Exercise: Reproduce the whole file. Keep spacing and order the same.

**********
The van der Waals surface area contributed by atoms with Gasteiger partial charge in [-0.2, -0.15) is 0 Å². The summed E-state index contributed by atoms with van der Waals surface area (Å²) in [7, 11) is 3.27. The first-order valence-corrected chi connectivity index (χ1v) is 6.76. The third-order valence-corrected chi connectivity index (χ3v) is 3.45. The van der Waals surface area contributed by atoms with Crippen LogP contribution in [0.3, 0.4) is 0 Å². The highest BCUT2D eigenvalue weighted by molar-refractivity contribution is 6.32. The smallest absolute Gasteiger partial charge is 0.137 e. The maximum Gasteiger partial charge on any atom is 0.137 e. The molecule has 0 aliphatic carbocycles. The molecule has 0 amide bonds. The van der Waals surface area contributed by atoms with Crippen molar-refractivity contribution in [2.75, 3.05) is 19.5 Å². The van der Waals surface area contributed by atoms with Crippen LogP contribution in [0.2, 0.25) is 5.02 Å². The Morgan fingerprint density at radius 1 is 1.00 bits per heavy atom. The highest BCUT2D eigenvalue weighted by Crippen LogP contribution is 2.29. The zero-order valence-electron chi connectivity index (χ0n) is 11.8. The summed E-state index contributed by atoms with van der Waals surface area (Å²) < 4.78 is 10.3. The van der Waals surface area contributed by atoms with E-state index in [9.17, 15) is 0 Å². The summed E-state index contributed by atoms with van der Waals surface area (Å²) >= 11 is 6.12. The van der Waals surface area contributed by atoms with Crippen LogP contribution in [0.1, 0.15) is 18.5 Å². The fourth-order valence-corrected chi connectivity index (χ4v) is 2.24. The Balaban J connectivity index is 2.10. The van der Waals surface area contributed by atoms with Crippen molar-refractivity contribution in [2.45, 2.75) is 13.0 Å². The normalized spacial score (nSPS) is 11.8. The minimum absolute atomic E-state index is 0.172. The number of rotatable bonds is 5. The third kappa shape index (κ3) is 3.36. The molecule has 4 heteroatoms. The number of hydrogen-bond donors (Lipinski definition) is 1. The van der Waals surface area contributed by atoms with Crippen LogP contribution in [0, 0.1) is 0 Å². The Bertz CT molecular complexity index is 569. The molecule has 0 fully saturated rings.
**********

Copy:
The van der Waals surface area contributed by atoms with Gasteiger partial charge in [-0.2, -0.15) is 0 Å². The summed E-state index contributed by atoms with van der Waals surface area (Å²) in [7, 11) is 3.27. The first-order valence-corrected chi connectivity index (χ1v) is 6.76. The third-order valence-corrected chi connectivity index (χ3v) is 3.45. The van der Waals surface area contributed by atoms with Crippen LogP contribution in [0.3, 0.4) is 0 Å². The highest BCUT2D eigenvalue weighted by molar-refractivity contribution is 6.32. The smallest absolute Gasteiger partial charge is 0.137 e. The maximum Gasteiger partial charge on any atom is 0.137 e. The molecule has 0 aliphatic carbocycles. The molecule has 0 amide bonds. The van der Waals surface area contributed by atoms with Crippen molar-refractivity contribution in [2.75, 3.05) is 19.5 Å². The van der Waals surface area contributed by atoms with Crippen LogP contribution in [0.2, 0.25) is 5.02 Å². The Morgan fingerprint density at radius 1 is 1.00 bits per heavy atom. The highest BCUT2D eigenvalue weighted by Crippen LogP contribution is 2.29. The zero-order valence-electron chi connectivity index (χ0n) is 11.8. The summed E-state index contributed by atoms with van der Waals surface area (Å²) < 4.78 is 10.3. The van der Waals surface area contributed by atoms with E-state index in [9.17, 15) is 0 Å². The summed E-state index contributed by atoms with van der Waals surface area (Å²) >= 11 is 6.12. The van der Waals surface area contributed by atoms with Crippen LogP contribution in [0.1, 0.15) is 18.5 Å². The fourth-order valence-corrected chi connectivity index (χ4v) is 2.24. The Balaban J connectivity index is 2.10. The van der Waals surface area contributed by atoms with Crippen molar-refractivity contribution in [2.45, 2.75) is 13.0 Å². The normalized spacial score (nSPS) is 11.8. The minimum absolute atomic E-state index is 0.172. The number of rotatable bonds is 5. The third kappa shape index (κ3) is 3.36. The molecule has 4 heteroatoms. The number of hydrogen-bond donors (Lipinski definition) is 1. The van der Waals surface area contributed by atoms with Crippen LogP contribution in [0, 0.1) is 0 Å². The Bertz CT molecular complexity index is 569. The molecule has 0 fully saturated rings.